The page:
Feminist Analysis of Cloud Nine
In 1979, Caryl Churchill wrote a feminist play entitled Cloud Nine. It was the result of a workshop for the Joint Stock Theatre Group and was intended to be about sexual politics. Within the writing she included a myriad of different themes ranging from homosexuality and homophobia to female objectification and oppression. "Churchill clearly intended to raise questions of gender, sexual orientation, and race as ideological issues; she accomplished this largely by cross-dressing and role-doubling the actors, thereby alienating them from the characters they play." (Worthen, 807) The play takes part in two acts; in the first we see Clive, his family, friends, and servants in a Victorian British Colony in …show more content…
The men don't tell us what is going on among the tribes, so how can we possibly make a judgment?" (Churchill, 818) Several lines later she continues saying, "You would not want to be told about it, Betty. It is enough for you that Clive knows what is happening. Clive will know what to do. Your father always knew what to do" (818). Maud is conscious of her class and her standing within it. She therefore strongly adheres to the institutions that come along with it. Class bias determines attitude of people to social relations and culture (Bryant-Bertail, 2). The character of Betty was brought up in a Victorian era where proper upper class women were objects intended to please their respective men; their function was to be pleasing and reproductive, not to think. In the second act of the play Betty shows how her attitude toward women has been skewed by her Victorian upbringing in a conversation she has with Lin:
Lin: Have you any women friends?
Betty: I've never been so short of men's company that I've had to bother with women.
Lin: Don't you like women?
Betty: They don't have such interesting conversations as men. There has never been a woman composer of genius. They don't have a sense of humor. They spoil things for themselves with their emotions. I can't say I do like women very much, no.
Lin: But you're a woman.
Betty: There's nothing says you have to like yourself. (Churchill, 828)
It becomes pretty obvious that Betty's class biases have limited
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In all aspects of life, Humans spend an incredible amount of time wondering if their class is high enough and acceptable. We tend to care so much about what others think of us, that we expect so much more from ourselves than what is possible. Which, in short represents that we are not living for ourselves. The lives we were given to enjoy as a whole and embrace. Rather we are living someone else’s life, which locks us in a dark prison of expectations and the key to freedom gets thrown away. Living a life where you care so much about what others think of you is as if we are nothing but sheep being herded to the final slaughterhouse! In “Rocking Horse Winner”, the author D.H. Lawrence paints a portrait of how the mother Hester can never truly be satisfied with what she poseses since she is always worried about the status and ranking of her class. The most important concern to her is looking respectable, presentable, and nice. In addition, in the story “A Goodman Is Hard To Find”, the author Flannery O’Connor paints the same portrait representing how the Grandmother always has to look presentable, and how she always has to look like a lady. Both of these characters in both stories have the same problem in common. They both are haunted by the fact that they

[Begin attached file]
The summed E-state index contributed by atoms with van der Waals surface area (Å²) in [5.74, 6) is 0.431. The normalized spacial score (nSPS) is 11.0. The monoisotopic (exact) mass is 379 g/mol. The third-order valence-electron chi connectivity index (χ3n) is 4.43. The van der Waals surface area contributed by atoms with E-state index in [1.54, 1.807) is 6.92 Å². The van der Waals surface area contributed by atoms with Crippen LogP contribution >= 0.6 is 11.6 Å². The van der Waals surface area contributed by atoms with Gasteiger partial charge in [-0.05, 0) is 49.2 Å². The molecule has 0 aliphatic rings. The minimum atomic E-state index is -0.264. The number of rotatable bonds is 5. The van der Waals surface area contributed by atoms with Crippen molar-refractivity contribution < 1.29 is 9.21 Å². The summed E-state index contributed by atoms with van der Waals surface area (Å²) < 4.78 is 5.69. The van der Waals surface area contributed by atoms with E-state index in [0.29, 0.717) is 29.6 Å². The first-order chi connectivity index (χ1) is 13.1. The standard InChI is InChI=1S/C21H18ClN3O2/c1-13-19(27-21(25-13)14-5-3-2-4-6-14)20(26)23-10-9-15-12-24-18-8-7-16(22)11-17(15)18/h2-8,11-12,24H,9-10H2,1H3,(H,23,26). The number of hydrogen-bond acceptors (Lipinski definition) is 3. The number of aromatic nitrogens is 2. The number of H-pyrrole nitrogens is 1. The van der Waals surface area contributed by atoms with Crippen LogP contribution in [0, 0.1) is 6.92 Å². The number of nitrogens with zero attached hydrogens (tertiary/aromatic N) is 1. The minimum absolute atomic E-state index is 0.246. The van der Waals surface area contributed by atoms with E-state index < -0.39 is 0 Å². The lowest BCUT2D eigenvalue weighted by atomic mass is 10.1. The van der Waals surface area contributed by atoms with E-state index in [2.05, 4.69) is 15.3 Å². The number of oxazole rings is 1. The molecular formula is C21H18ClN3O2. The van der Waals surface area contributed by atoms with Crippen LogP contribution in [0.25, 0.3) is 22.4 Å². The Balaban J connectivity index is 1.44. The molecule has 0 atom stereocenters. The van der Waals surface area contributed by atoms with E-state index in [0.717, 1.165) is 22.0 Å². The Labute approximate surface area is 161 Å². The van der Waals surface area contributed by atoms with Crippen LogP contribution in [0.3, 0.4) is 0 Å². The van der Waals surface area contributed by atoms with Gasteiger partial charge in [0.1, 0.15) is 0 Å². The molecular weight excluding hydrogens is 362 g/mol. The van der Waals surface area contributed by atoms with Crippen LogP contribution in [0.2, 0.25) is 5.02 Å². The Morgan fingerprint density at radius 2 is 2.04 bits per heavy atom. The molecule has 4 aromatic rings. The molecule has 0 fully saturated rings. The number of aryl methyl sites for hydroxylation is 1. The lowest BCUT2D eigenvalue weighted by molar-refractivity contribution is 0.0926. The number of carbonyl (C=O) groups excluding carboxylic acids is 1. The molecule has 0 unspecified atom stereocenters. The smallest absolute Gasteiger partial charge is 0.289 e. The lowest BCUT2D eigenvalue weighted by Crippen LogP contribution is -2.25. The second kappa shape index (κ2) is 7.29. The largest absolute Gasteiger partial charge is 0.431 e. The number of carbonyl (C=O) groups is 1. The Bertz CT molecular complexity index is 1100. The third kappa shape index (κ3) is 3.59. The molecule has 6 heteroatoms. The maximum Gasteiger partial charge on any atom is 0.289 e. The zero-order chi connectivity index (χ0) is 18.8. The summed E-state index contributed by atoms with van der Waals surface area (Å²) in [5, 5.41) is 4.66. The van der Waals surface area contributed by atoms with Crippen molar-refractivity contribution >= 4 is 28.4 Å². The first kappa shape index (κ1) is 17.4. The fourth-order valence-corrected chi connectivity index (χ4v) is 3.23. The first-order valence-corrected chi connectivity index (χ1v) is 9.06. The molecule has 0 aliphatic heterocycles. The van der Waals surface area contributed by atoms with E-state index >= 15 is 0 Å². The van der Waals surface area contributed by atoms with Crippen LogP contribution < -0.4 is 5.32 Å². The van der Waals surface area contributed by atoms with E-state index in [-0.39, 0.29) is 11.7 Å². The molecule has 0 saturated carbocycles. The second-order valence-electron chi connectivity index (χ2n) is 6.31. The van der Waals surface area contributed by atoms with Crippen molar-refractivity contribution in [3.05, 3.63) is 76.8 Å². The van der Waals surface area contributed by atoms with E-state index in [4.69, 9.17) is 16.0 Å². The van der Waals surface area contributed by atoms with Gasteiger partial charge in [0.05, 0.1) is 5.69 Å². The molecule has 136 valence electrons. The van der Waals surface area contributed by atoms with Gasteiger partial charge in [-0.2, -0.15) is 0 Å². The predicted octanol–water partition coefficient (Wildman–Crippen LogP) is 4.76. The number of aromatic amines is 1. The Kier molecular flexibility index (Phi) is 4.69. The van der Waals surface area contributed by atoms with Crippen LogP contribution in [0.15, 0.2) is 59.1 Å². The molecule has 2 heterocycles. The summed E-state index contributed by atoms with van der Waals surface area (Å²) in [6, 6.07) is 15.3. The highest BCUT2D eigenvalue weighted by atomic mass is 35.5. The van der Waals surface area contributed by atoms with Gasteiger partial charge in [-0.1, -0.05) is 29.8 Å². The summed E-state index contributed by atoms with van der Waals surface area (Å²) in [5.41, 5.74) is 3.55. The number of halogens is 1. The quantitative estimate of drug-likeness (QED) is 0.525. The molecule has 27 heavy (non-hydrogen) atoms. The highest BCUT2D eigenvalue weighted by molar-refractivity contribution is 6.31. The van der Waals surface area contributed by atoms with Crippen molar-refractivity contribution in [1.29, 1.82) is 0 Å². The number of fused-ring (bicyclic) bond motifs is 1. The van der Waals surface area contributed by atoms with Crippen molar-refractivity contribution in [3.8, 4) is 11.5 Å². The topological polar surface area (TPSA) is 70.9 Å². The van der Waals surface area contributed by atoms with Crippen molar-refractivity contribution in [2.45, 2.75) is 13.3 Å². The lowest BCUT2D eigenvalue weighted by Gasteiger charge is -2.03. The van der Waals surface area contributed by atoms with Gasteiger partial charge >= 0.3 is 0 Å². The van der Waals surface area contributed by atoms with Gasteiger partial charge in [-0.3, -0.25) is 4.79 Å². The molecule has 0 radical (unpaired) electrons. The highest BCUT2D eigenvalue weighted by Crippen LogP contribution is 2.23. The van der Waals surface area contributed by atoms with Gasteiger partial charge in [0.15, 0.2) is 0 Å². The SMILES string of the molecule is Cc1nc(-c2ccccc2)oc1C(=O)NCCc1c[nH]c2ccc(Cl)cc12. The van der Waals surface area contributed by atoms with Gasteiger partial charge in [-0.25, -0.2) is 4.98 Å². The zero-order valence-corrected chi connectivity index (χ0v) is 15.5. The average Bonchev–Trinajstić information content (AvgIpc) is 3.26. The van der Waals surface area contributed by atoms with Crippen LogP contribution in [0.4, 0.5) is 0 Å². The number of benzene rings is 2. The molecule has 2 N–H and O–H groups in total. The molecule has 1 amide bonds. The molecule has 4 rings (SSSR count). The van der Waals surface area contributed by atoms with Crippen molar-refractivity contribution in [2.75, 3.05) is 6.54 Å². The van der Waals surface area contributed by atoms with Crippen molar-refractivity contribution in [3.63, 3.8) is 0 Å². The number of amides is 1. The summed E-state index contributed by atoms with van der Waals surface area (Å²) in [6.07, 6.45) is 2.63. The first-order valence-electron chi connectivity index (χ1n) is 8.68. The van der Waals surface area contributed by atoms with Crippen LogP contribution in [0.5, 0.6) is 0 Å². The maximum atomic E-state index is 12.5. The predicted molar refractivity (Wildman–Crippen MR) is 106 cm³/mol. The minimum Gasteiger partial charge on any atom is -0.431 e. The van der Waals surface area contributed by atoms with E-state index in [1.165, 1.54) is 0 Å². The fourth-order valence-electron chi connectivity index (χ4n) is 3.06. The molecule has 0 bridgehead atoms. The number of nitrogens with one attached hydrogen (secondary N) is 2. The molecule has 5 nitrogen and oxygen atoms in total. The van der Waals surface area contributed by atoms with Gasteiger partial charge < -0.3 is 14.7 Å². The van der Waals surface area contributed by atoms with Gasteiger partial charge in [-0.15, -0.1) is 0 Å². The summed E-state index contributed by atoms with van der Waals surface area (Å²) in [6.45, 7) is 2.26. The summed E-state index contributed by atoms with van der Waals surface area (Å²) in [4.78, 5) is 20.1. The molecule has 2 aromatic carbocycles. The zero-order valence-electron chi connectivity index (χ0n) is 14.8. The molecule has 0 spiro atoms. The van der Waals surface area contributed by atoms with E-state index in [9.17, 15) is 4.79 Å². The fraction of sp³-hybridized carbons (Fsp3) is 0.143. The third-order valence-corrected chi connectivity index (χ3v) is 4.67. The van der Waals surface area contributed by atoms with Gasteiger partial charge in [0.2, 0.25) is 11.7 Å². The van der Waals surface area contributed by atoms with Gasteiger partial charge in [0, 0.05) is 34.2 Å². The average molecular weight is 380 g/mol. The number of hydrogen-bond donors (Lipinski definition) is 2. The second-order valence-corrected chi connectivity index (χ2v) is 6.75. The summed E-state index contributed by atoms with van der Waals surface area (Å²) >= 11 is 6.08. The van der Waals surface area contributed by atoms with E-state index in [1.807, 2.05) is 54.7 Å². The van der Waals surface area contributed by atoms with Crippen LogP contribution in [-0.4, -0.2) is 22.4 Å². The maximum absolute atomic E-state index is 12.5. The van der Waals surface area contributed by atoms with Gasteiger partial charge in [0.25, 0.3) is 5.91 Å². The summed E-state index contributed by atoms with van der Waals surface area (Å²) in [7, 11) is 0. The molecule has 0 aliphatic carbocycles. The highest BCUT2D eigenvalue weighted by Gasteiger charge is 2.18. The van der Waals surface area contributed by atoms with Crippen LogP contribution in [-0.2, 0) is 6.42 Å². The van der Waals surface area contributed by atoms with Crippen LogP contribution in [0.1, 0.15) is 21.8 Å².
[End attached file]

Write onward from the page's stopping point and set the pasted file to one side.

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In the play, A Streetcar Named Desire, by Tennessee Williams, the representation of male and female characters are based on gender stereotypes, which represent a patriarchal society. The way in which Tennessee Williams portrays the main characters: Blanche, Stanley and Stella, by using gender stereotypes demonstrates the patriarchal society`s value, norms and beliefs of the 1940s.
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With reference to the ways Russell presents the theme of social class in the extract and elsewhere in the novel in act one, show how far you agree that there is no escape from the effects of social class for the characters in the play.
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Gender identity and its roles in 17th and 19th century England were regarded as rigid fact — definite and unyielding. The adherence to these social protocols was of utmost importance. Masculinity was viewed as being dominant, assertive, and bold, whereas femininity involved beauty, obedience, and chastity. The theatre became a method of challenging this rigid social concept. Both William Shakespeare’s As You Like It and Oscar Wilde’s The Importance of Being Earnest explore these public values through their characters. Wilde and Shakespeare’s use of gender reversals satirize the traditions of social order, marriage, and gender responsibilities at the time, thereby revealing that gender is not absolute.